Review: Hunx’s “Hairdresser Blues”

Oakland garage-popper Hunx learns how to be sad, but not too sad.

Griffin Fillipitch

 

 “Hairdresser Blues”

Artist: Hunx

Label: Hardly Art

“Dropping out feels nice, and I don’t wanna be a fool,” Hunx, the onstage persona of Oakland singer-songwriter Seth Bogart, sings on the title track of his new album, “Hairdresser Blues.” Given this lyric, the title and the ’60s girl-group inspiration, one might expect Bogart’s first solo effort to sound something like a full album version of “Beauty School Dropout.” But Bogart hasn’t softened quite that much. Not musically, anyway.

The album begins with the strum of an acoustic guitar on “Your Love is Here to Stay” — not something you would ever hear when His Punx, the band that backed him up on past releases “Gay Singles” and last year’s “Too Young to Be in Love,” was sharing the stage. For a moment, “Hairdresser Blues” wants you to believe that Bogart is slowing down and dialing back to find something more meaningful than the ramshackle, puppy-love rock he’s known for. But the song kicks into gear not long after, and when the album ends less than 30 minutes later, it’s clear that Bogart can find all kinds of sadness without slowing down to look for it.

Not that Bogart hasn’t been sad before. “Too Young to Be in Love” was full of wishing and longing for something that wasn’t there, but also full of hope. The peppy, throwback garage pop never directly opposed his lyrics the way they do now. The penultimate track on that album posed a direct question in its title, “Can We Get Together?” On “Hairdresser Blues,” the second to last song feels like a reaction to a rejection that ensued: “Say Goodbye Before You Leave.”

The song is about Jay Reatard, the late punk-rock lightning rod that befriended Bogart and brought him on tour several years ago. Lyrically, he has no problem being direct: “I miss the days you’d call me on the phone / And the stupid things we’d do”. A small and sweet organ line rolls in with the chorus, which is pretty much the only variance from the guitar, bass and drum instrumentation throughout.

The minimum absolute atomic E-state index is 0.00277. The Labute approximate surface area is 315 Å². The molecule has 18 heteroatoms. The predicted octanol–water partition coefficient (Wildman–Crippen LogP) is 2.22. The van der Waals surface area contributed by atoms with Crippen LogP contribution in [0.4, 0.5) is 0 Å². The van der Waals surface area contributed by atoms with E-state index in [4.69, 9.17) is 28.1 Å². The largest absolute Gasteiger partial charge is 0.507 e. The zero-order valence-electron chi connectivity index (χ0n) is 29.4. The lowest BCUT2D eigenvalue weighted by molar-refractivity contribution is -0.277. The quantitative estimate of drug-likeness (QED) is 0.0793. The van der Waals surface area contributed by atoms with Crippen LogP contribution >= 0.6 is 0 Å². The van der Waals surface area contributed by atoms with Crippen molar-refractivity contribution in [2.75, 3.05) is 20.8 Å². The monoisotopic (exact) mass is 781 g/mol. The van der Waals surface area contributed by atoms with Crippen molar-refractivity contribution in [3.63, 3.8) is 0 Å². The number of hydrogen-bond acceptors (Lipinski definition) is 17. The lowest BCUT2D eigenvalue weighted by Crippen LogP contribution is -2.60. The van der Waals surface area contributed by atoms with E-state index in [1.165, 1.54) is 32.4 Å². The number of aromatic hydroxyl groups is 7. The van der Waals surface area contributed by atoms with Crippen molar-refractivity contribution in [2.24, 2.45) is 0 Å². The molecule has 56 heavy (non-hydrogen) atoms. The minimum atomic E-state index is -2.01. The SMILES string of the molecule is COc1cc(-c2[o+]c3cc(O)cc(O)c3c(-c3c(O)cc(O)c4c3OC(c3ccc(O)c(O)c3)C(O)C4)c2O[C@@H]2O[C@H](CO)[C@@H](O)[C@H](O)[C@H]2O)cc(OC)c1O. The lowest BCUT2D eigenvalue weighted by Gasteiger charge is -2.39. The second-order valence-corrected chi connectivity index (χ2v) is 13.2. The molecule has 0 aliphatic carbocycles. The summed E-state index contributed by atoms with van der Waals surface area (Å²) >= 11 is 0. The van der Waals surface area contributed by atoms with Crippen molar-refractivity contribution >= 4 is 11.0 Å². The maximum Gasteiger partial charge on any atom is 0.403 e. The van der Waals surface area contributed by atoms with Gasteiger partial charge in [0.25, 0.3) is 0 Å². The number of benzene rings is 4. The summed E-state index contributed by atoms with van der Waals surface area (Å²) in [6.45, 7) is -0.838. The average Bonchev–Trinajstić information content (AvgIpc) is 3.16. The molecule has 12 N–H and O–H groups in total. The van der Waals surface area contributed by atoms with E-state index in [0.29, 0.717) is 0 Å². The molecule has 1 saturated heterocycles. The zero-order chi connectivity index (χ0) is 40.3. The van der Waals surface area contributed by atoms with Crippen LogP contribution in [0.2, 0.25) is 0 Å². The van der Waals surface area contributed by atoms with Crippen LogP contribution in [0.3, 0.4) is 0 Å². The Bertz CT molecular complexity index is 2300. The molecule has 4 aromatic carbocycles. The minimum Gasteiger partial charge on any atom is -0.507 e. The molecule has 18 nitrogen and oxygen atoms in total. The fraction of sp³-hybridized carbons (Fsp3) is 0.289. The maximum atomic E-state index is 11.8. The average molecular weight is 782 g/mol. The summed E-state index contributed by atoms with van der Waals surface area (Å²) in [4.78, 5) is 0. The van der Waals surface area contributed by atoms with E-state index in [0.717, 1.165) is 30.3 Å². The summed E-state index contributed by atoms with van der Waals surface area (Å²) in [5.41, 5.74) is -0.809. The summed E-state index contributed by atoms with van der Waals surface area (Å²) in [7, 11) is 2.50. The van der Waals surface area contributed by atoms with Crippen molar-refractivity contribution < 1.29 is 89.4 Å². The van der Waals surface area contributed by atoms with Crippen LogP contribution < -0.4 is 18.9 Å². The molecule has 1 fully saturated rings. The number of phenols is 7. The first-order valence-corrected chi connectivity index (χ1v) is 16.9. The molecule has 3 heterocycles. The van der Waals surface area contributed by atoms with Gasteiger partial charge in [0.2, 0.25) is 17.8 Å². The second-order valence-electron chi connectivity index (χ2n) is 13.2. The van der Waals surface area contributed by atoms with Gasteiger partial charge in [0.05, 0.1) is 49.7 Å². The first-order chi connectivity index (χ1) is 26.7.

In this sense, Bogart hasn’t musically evolved, but who would want him to? The simple arrangements and unpolished vocals are what allow his best songs to shine. And the album is full of his best songs to date. Bogart has never had any trouble generating an infectious hook, but on “Hairdresser Blues” he strings them together more cohesively than ever before. The songs are concise, not slapdash, and that wasn’t always the case in the past.

Even on the simple-minded, lust-fueled and uncannily catchy first single, “Private Room,” Bogart can’t help but lament a little. He starts the song saying, “It’s been so long since we’ve been together,” and repeats it throughout. Even when the sing-a-long chorus hits, that taste of distance and loneliness will remain in your mouth.

 “Do You Remember Being a Roller?” feels less like a celebration of the teeny bopper icons, the Bay City Rollers, and more like Bogart wishing aloud that he had been there when they first hit it big. Even though there’s plenty of joy throughout “Hairdresser Blues”, it’s almost always tampered by some source of melancholy — usually a want for times past.

Slower and softer than anything on the album, closer “When You’re Gone” is a letter from Bogart to his father, who committed suicide when he was a teenager. Even with the well of emotions and memories on the topic Bogart must have to draw from, he simply says, “I want to believe that you are here and you’re with me” before a simple and unpolished electric guitar line picks the song up off the ground.

     This transition moment is the best example of “Hairdresser Blues” getting the listener to totter between thinking it is too happy to be sad, or too sad to be happy. Somehow it is both at once, and no one could capture that quite like Hunx.

3 out of 4 stars